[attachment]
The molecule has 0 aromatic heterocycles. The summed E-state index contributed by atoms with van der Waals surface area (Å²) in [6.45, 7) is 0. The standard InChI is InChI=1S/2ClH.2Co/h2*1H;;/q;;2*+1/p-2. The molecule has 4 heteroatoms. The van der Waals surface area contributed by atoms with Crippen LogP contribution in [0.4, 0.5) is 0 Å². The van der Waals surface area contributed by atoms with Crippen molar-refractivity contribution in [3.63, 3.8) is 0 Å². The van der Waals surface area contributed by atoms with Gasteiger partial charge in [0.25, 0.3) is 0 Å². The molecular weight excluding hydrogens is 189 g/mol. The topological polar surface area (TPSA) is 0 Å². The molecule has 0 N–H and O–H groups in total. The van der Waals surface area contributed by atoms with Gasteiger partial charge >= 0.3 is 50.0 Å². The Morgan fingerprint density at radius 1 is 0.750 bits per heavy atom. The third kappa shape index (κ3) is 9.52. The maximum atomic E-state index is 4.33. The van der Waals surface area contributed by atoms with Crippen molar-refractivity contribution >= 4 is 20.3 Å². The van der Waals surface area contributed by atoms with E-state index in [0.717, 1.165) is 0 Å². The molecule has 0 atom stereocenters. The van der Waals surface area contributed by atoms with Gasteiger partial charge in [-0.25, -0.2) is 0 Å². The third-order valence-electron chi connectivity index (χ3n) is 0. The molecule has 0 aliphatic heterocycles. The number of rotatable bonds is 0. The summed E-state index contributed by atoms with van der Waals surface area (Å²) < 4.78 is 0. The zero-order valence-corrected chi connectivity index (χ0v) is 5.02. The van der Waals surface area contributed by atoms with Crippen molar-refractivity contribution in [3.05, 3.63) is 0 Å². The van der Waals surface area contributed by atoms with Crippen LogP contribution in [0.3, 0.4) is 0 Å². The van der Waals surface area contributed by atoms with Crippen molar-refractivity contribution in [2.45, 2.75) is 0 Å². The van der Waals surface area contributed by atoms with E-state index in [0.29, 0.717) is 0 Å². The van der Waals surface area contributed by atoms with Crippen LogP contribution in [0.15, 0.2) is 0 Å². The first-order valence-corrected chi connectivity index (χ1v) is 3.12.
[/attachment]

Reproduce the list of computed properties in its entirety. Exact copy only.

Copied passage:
The molecule has 0 aromatic heterocycles. The summed E-state index contributed by atoms with van der Waals surface area (Å²) in [6.45, 7) is 0. The standard InChI is InChI=1S/2ClH.2Co/h2*1H;;/q;;2*+1/p-2. The molecule has 4 heteroatoms. The van der Waals surface area contributed by atoms with Crippen LogP contribution in [0.4, 0.5) is 0 Å². The van der Waals surface area contributed by atoms with Crippen molar-refractivity contribution in [3.63, 3.8) is 0 Å². The van der Waals surface area contributed by atoms with Gasteiger partial charge in [0.25, 0.3) is 0 Å². The molecular weight excluding hydrogens is 189 g/mol. The topological polar surface area (TPSA) is 0 Å². The molecule has 0 N–H and O–H groups in total. The van der Waals surface area contributed by atoms with Gasteiger partial charge >= 0.3 is 50.0 Å². The Morgan fingerprint density at radius 1 is 0.750 bits per heavy atom. The third kappa shape index (κ3) is 9.52. The maximum atomic E-state index is 4.33. The van der Waals surface area contributed by atoms with Crippen molar-refractivity contribution >= 4 is 20.3 Å². The van der Waals surface area contributed by atoms with E-state index in [0.717, 1.165) is 0 Å². The molecule has 0 atom stereocenters. The van der Waals surface area contributed by atoms with Gasteiger partial charge in [-0.25, -0.2) is 0 Å². The third-order valence-electron chi connectivity index (χ3n) is 0. The molecule has 0 aliphatic heterocycles. The number of rotatable bonds is 0. The summed E-state index contributed by atoms with van der Waals surface area (Å²) < 4.78 is 0. The zero-order valence-corrected chi connectivity index (χ0v) is 5.02. The van der Waals surface area contributed by atoms with Crippen molar-refractivity contribution in [3.05, 3.63) is 0 Å². The van der Waals surface area contributed by atoms with Crippen LogP contribution in [0.3, 0.4) is 0 Å². The van der Waals surface area contributed by atoms with Crippen molar-refractivity contribution in [2.45, 2.75) is 0 Å². The van der Waals surface area contributed by atoms with E-state index in [0.29, 0.717) is 0 Å². The van der Waals surface area contributed by atoms with Crippen LogP contribution in [0.15, 0.2) is 0 Å². The first-order valence-corrected chi connectivity index (χ1v) is 3.12.